From today's PostSecrets:

Friday, January 9, 2009


I don't wear much jewelry, but I like to wear earrings. I have a few special pairs, like ones that my mom wore for her senior picture, but for the most part, they come and go and over time can lose parts or just get lost themselves.

When I was in AZ the last time, CB bought me a lovely pair of Holly Yashi earrings. Silvery metal, and just my style.

Then Mr W and I went to South Carolina to meet up with my brothers' families and lo and behold, my SIL has been beading lately. We made a trip to the local bead store and I picked out a few strands for her to make earrings. AND, she had already created a few pairs for me to begin with.

The end result is the picture above (there was actually one more pair, but I was wearing them). WOW!!! Thanks L! It was so cool to be able to say, 'I'd like to have this and that and make it this long.' I am set for earrings for a while and am very grateful.

Thursday, January 8, 2009

Good Timing

I injured my hip years ago in a freak accident that happened while I worked as a camp counselor, involving the game of Capture the Flag and an embarrassing fall. Up until the last year or so, it hasn't bothered me much.

I'm not sure if it's just age (*sniff*) or what, but it's easier to tweak it now, and if I rotate my knee too far out - ouch.

Not wanting it to get worse, and hoping there's something I can do to make it a little better, I finally saw my doctor about it to start the process. I was a bit dismayed when I walked in and there were four people behind the desk working, and I still stood there for 5 minutes before someone helped me.

But I got in right after that, and my doctor said we'd start with an x-ray. Fine, and I could go across the street to the hospital's branch office-type thing, where they do imaging and lab work. "I can just walk in?" I ask, a bit incredulous. "Sure, you might as well get it over with."

I agreed, and headed over there expecting to spend an hour or two waiting. Much to my surprise, someone greeted me as soon as I walked in, and directed me to a check-in person. This person took my info, and I did acknowledge to myself how easy it was for me to do this because I have insurance. I just fork over my little card, and I'm in. Thank you, employer.

"OK, I'll take you back," she says, and we go back to the changing room. No one's in there, and I put on the scrub pants for the xray and am just pulling out my knitting when the tech comes in and takes me to the room.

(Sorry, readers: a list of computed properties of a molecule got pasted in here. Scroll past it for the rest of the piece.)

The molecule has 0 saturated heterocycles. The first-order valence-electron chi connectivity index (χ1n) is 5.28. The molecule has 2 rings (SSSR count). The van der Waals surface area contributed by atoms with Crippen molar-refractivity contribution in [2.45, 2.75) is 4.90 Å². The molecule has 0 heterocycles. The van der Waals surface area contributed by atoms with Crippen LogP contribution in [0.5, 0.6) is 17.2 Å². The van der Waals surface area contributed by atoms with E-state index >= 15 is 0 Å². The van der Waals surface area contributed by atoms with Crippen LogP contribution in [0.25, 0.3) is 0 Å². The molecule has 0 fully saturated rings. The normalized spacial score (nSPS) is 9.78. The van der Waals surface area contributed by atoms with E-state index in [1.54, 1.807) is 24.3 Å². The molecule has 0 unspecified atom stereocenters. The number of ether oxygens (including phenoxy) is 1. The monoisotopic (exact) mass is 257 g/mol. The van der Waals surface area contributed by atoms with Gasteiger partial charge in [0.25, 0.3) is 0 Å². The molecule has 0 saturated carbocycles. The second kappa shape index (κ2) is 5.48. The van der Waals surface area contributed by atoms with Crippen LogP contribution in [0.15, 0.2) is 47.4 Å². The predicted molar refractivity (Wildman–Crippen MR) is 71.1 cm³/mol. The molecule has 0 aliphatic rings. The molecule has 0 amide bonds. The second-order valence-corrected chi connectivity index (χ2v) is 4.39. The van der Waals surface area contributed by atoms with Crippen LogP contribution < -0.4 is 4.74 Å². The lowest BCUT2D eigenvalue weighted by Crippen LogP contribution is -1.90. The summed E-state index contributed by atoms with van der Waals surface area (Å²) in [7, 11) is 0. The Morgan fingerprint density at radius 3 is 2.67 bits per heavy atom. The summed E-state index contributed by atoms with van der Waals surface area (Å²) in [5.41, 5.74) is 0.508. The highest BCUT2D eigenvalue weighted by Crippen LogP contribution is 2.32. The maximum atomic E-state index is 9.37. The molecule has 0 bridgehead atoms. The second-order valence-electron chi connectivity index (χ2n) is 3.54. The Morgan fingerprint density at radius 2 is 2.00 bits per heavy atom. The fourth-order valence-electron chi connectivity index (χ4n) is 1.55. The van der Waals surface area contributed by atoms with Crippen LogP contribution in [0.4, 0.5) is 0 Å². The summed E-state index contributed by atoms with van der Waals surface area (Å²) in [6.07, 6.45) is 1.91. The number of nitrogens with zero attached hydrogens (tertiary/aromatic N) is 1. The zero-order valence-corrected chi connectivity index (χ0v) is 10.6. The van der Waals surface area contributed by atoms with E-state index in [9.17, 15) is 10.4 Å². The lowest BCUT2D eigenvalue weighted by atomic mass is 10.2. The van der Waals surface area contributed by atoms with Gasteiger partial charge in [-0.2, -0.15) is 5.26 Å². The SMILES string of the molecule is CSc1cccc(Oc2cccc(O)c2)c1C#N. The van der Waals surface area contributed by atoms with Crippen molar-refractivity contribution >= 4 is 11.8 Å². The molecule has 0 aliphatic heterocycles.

Zap, zap. It's all done in 5 minutes and I'm walking out to my car, marveling at how nicely the timing worked out. Anymore, I'm OK with waiting for a bit because it lets me knit, and I think it's funny when I'm kind of deprived of the opportunity.

It will take a couple of days to see if they can see anything on the image, but I'm glad the process has started.

Wednesday, January 7, 2009

Insert Happy Dance here

To counter any post-Christmas let-down, the gardening catalogs are on their way!! I love this part of the process, going over the beautiful pictures, bookmarking certain things it would be nice to have, and generally enjoying a display of color that ain't going on outside. The picture is from one of my favorites, White Flower Farm.

Tuesday, January 6, 2009


I am back from a very nice visit with my brothers and their families. As family gatherings go, I have to count myself among the lucky. We choose to get together once or twice a year, and it always seems a shame that we don't live closer.

My older brother loves to cook. We were there for about 15 minutes (maybe less) before he started making a shopping list. We must have spent $500 on groceries, but only ate take-out food once.

I'm feeling the shrimp scampi and cubano sandwiches and red wine, right around my waistline.

Sure, me and 80% of America, we're all thinking we need to start exercising more regularly. So I've been weighing (ha, get it?) my options. I like the idea of joining a health club, and working out with a group of people, to feel the energy that goes along with doing that sort of thing.

However, my sister in law who, godblessher, gets up at 4:30 two or three times a week and goes to a spinning class at their local Y, says, "you don't want to be one of those resolutioners," Meaning the temporarily stoked people who, by golly are going to DO IT this time and work out, and then don't show up past the middle of February. I don't want to deal with the crowds.

Having the kid, and a dog who needs to be walked once a day, makes it hard to carve out the time after work and before dinner to work out. It's just that simple. When Mr W can fend for himself in the morning, my plan is to exercise then.

The plan. So the plan is to try to ride my bike to work a couple of times a week. I live all of three miles from work, and it's about 20-25 minutes of slightly uphill riding to get there. It seems to make so much more sense to make exercise part of doing something I have to do anyway, like getting to work. It's a plan whose details are still being worked on, but I'm thinking about it.

I'm still here

And I still have things to write about. Just took a little break for the holidays. Check back over the next couple of days; I'm going to get rolling again.